Their plan was to use these Salafi Islamists to get rid of Qaddafi and destroy the Libyan Jamahiriya, and with it, any possibility of a truly independent Africa and the specter of an African currency based on Africa's gold standard. And they did use them to achieve this objective, but the Salafis, who have had a long and tedious love-hate relationship with white supremacists/imperialists, were also using NATO.
The US and their European allies had no qualms about backing Al Qaeda affiliated thugs to finally get rid of Muammar Qaddafi. They had attempted to assassinate Muammar Qaddafi a number of times over the years and failed. They imagined that after ridding themselves of Qaddafi they could set up sham elections, fly in some 'moderate' and out of touch Libyan emigres in suits and set up a proxy government. Their plan was to marginalize the Islamist thugs, send them packing after using them to do their dirty work, patch things up sufficiently with an inept government that would implement their sham democracy, and then get their hands on some of the world's best sweet crude. At the same time, with Qaddafi out of the way, they could ensure unhindered access to the continent, something they need at any cost for their very survival....
'Who's Gonna Stop Dem Now?'
US imperialist blunders, resulting in immeasurable amounts of human suffering, are nothing new on this earth. Obama's administration is just one in a long line of US administrations with no real understanding of the Arab and African worlds. Following Obama's election, Muammar Qaddafi, along with Hugo Chavez and other progressive world leaders, expressed their hope that Obama might bring a different mindset to the White House. However, a few months after Obama's inauguration, they came to the disappointing conclusion that this liberal from Chicago had no real understanding of the world and had in fact, as we say in the Caribbean, 'hung his hat up where he could not reach it'. In other words, he was out of his depth and his European allies are no better informed.
This is why NATO leaders did not know that Abdelhakim Belhadj and his followers could not be used and then disposed of. They were too busy using the Islamists to see that in fact, it was the Islamists who were using them - the US and NATO – a scenario that is currently being replayed in Syria. In both cases the imperialists are being out played at their own game of deception. The fact is that a few months ago the same people who were waving US flags and hailing the US as their 'liberators' are now chanting 'death to America' and burning US flags. Hillary - you came, but you didn't see. The battle raging in Libya today, in Bani Walid and throughout the nation, predates Qaddafi's 1969 revolution. There is no 'Arab Spring' – the 'Arab Spring' is a Neo-Con ideological construct.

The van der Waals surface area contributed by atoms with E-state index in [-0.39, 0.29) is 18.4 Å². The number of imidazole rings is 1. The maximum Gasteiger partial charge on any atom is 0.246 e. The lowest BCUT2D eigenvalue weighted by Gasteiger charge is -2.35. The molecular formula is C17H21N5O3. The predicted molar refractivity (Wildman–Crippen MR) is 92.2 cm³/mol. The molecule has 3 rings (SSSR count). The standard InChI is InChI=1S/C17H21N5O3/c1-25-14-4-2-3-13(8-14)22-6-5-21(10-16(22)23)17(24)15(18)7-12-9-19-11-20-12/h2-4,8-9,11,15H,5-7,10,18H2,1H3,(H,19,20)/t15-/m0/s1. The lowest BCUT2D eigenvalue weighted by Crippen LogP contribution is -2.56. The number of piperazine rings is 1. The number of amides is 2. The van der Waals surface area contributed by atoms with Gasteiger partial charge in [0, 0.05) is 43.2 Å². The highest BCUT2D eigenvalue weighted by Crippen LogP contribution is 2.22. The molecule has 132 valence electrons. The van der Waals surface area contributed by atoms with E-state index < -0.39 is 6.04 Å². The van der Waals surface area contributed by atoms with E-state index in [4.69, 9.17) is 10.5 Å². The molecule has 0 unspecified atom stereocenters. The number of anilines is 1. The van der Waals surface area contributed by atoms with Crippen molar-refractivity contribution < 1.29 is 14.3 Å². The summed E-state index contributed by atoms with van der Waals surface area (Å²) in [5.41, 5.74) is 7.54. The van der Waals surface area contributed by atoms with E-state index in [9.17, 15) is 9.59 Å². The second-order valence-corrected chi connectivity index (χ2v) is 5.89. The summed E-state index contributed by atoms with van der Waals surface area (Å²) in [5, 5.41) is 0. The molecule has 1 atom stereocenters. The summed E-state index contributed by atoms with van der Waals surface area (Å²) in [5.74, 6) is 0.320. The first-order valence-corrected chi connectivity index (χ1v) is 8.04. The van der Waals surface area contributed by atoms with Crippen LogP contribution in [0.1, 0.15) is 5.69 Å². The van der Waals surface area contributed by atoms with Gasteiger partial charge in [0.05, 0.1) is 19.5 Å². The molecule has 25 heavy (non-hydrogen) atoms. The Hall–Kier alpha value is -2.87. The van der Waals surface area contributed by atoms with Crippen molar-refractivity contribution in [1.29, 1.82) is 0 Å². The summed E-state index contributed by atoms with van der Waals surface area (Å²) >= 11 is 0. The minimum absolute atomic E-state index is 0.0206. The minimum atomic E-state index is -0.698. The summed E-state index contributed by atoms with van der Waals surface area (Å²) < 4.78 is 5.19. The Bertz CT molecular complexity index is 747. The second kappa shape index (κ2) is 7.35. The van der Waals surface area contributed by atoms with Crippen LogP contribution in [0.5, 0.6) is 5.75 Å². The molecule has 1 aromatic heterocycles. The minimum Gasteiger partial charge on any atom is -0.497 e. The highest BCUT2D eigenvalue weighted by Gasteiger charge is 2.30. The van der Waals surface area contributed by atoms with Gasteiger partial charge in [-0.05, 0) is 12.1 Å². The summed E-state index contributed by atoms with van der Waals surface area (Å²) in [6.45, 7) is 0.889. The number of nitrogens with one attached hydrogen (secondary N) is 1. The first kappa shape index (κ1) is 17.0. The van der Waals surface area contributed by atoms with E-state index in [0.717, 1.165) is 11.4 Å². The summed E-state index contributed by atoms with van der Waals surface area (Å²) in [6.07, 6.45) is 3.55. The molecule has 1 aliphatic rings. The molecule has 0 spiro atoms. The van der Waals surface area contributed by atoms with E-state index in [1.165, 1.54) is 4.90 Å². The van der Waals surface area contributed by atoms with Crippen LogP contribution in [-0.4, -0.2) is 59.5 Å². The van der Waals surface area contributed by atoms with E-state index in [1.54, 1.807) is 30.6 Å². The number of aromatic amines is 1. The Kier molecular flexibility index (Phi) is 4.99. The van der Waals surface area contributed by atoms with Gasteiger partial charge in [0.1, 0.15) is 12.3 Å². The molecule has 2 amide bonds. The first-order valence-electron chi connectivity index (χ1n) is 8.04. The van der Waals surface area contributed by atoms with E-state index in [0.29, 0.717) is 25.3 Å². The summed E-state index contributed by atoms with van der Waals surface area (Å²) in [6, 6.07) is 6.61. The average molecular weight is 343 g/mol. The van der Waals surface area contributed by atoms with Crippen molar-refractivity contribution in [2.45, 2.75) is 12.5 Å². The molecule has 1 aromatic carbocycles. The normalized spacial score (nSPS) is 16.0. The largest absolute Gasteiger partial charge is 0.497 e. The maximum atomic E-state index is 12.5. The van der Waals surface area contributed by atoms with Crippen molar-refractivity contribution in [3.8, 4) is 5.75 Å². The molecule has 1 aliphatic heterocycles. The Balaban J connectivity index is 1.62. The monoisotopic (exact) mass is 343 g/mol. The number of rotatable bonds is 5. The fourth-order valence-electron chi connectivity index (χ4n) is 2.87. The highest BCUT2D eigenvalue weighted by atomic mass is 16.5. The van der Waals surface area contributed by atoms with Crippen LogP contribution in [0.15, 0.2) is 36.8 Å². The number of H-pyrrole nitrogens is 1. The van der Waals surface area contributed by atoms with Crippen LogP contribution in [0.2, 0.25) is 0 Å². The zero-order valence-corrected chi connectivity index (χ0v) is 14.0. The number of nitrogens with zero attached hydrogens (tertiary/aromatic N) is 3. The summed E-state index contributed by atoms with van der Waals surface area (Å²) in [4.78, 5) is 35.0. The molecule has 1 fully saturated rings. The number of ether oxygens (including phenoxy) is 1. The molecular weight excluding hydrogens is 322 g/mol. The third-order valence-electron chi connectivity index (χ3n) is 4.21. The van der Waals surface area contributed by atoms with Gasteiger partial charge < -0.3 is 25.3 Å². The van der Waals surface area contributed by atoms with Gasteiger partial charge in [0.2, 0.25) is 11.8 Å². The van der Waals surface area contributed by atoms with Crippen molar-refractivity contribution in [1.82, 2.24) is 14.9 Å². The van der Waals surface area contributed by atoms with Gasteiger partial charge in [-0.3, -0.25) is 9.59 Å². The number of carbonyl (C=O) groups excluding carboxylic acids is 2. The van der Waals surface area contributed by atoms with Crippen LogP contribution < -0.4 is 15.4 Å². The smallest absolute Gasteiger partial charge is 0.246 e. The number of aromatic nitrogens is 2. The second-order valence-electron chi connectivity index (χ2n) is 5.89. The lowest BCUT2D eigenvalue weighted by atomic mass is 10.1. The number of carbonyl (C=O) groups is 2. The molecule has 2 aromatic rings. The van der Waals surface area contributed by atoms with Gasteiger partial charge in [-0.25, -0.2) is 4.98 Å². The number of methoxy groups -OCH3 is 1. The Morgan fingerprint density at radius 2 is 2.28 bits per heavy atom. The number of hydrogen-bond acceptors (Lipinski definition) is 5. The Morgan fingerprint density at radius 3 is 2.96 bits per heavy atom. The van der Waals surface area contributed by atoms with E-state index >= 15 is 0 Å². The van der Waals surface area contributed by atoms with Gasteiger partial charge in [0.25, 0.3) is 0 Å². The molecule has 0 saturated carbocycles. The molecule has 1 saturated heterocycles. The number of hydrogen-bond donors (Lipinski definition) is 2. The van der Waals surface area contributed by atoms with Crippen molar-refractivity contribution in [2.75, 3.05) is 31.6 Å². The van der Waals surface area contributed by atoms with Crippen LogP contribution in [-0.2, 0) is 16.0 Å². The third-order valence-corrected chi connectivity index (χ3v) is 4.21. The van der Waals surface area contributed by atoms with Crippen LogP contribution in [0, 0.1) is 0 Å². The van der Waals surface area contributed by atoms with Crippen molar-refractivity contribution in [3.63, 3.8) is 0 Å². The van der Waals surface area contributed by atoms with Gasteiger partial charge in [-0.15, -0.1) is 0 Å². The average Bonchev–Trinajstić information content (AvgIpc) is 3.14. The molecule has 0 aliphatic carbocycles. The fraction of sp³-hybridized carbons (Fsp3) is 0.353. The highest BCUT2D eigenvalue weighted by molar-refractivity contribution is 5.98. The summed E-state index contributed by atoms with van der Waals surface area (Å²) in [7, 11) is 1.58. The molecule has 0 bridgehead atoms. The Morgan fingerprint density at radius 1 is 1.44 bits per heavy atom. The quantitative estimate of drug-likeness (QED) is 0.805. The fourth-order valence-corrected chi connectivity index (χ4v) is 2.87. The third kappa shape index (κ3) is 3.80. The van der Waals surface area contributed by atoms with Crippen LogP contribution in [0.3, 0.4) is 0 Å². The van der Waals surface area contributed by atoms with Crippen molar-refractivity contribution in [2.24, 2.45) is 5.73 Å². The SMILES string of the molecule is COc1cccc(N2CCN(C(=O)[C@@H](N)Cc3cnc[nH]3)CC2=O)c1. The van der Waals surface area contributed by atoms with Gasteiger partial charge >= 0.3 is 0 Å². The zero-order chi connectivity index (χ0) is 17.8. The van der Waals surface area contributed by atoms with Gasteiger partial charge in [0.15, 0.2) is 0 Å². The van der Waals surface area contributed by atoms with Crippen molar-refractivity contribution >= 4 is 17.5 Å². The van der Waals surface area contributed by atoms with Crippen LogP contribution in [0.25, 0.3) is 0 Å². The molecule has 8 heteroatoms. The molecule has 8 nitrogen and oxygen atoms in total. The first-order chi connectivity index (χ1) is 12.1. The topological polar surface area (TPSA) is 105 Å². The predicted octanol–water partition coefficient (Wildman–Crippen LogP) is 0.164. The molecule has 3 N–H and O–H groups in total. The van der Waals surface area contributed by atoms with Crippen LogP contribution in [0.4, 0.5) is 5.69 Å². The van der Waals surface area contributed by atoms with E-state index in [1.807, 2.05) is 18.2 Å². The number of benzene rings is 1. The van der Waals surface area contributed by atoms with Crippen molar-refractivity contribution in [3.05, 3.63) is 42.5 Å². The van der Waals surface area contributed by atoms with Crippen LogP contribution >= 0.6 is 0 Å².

Reactionary ideas and tyranny in the name of Islam
When the US wants to cause commotion or justify more spending on arms and further global militarization they shout 'Al Qaeda' where they used to shout 'Communism' and this fits their spin. However, in reality, like us, they know the real name of their game. As Jamahiriyan loyalist Dr Yusuf Shakir put it, 'the name of their game regarding Arab and African foreign policy is to cause as much commotion as they can and then stand back and let us sons of bitches kill each other'.
The Islamist groups in Libya were in existence long before the concept of Al Qaeda emerged. That is why Qaddafi was able to warn the world of the danger of these Islamist groups and their ideology, and why Libya was the first country in the world to issue an arrest warrant for Osama Bin Laden. While many were full of zeal and excitement when these groups seemed to be giving the US what it finally deserved, Qaddafi knew that this was not Islam, but rather reactionary ideas and tyranny in the name of Islam and that it could take us nowhere.
Several Islamist political groups, including Al-Gamaa Al-Islamiya, the Freedom and Justice Party and Al-Dawa Al-Salafiya have announced that they will form a coalition of political parties and Islamic forces to ensure that Egypt's new constitution is shaped in accordance with Islamic sharia (law).
They aim to coordinate with the Constituent Assembly in order to do so, stating that they will not accept the takeover of the drafting process by a "minority of liberals", according to statements made during a meeting at the headquarters of the Islamist Building and Development Party on Tuesday.
The group announced that they will not accept a constitution that contradicts sharia, and they plan to organise popular movements to support their cause. They are also calling for sharia to become the "only source" of legislation.
The drafting of the new constitution is being hindered by conflicts between liberals and Islamists over the issue of applying sharia. Several articles in the proposed constitution related to the issue have been rejected by liberal forces and human rights advocates.
MOSCOW, (SANA) – Russian Foreign Ministry Spokesman Alexander Lukashevich criticized the western calls for forming a Syrian government abroad, warning that such a step would encourage the opposition to continue their persistence to topple the Syrian state.
Lukashevich said that US officials announced that they don't intend to wait for a change in the positions of Russia and China, which implies that Washington wants to settle the Syrian crisis only according to its conditions [...], forming a government abroad, with the US dictating who should join it and nominating names.
He stressed that Moscow reiterates its emphasis on the principle course of supporting a peaceful settlement in Syria in a political process involving the Syrians alone.
Russia's Deputy Foreign Minister Gennady Gatilov said that the West's attempts to impose a list of candidates to occupy leading positions in the Syrian opposition abroad violate Geneva declaration.